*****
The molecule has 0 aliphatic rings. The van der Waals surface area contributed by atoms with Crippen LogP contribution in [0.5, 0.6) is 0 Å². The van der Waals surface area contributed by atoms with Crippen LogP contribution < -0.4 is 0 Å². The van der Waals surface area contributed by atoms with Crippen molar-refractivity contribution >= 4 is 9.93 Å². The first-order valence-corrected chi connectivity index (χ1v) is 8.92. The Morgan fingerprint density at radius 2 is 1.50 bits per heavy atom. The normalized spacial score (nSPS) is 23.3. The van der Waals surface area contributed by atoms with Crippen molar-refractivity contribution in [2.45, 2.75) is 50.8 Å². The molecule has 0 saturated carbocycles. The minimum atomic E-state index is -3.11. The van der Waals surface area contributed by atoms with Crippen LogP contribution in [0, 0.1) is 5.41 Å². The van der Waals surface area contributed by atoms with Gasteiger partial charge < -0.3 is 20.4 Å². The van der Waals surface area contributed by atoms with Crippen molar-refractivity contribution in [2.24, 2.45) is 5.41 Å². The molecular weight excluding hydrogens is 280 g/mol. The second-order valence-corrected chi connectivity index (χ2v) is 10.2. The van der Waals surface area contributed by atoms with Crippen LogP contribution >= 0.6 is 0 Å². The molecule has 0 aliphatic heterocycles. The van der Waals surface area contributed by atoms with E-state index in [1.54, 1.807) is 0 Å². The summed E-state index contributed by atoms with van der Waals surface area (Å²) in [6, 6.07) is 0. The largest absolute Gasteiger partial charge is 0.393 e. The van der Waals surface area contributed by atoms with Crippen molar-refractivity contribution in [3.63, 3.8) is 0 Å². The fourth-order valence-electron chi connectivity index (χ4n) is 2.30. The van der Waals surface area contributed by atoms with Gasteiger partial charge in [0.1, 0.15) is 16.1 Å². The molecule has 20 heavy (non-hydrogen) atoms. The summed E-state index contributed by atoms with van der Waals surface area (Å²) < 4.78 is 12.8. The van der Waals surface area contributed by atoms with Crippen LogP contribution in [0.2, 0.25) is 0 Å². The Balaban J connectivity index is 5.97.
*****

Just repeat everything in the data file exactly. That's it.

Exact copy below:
The molecule has 0 aliphatic rings. The van der Waals surface area contributed by atoms with Crippen LogP contribution in [0.5, 0.6) is 0 Å². The van der Waals surface area contributed by atoms with Crippen LogP contribution < -0.4 is 0 Å². The van der Waals surface area contributed by atoms with Crippen molar-refractivity contribution >= 4 is 9.93 Å². The first-order valence-corrected chi connectivity index (χ1v) is 8.92. The Morgan fingerprint density at radius 2 is 1.50 bits per heavy atom. The normalized spacial score (nSPS) is 23.3. The van der Waals surface area contributed by atoms with Crippen molar-refractivity contribution in [2.45, 2.75) is 50.8 Å². The molecule has 0 saturated carbocycles. The minimum atomic E-state index is -3.11. The van der Waals surface area contributed by atoms with Crippen LogP contribution in [0, 0.1) is 5.41 Å². The van der Waals surface area contributed by atoms with Gasteiger partial charge < -0.3 is 20.4 Å². The van der Waals surface area contributed by atoms with Crippen molar-refractivity contribution in [2.24, 2.45) is 5.41 Å². The molecular weight excluding hydrogens is 280 g/mol. The second-order valence-corrected chi connectivity index (χ2v) is 10.2. The van der Waals surface area contributed by atoms with Crippen LogP contribution >= 0.6 is 0 Å². The molecule has 0 aliphatic heterocycles. The van der Waals surface area contributed by atoms with E-state index in [1.54, 1.807) is 0 Å². The summed E-state index contributed by atoms with van der Waals surface area (Å²) in [6, 6.07) is 0. The largest absolute Gasteiger partial charge is 0.393 e. The van der Waals surface area contributed by atoms with Crippen molar-refractivity contribution in [3.63, 3.8) is 0 Å². The fourth-order valence-electron chi connectivity index (χ4n) is 2.30. The van der Waals surface area contributed by atoms with Gasteiger partial charge in [0.1, 0.15) is 16.1 Å². The molecule has 20 heavy (non-hydrogen) atoms. The summed E-state index contributed by atoms with van der Waals surface area (Å²) < 4.78 is 12.8. The van der Waals surface area contributed by atoms with Crippen LogP contribution in [0.2, 0.25) is 0 Å². The Balaban J connectivity index is 5.97.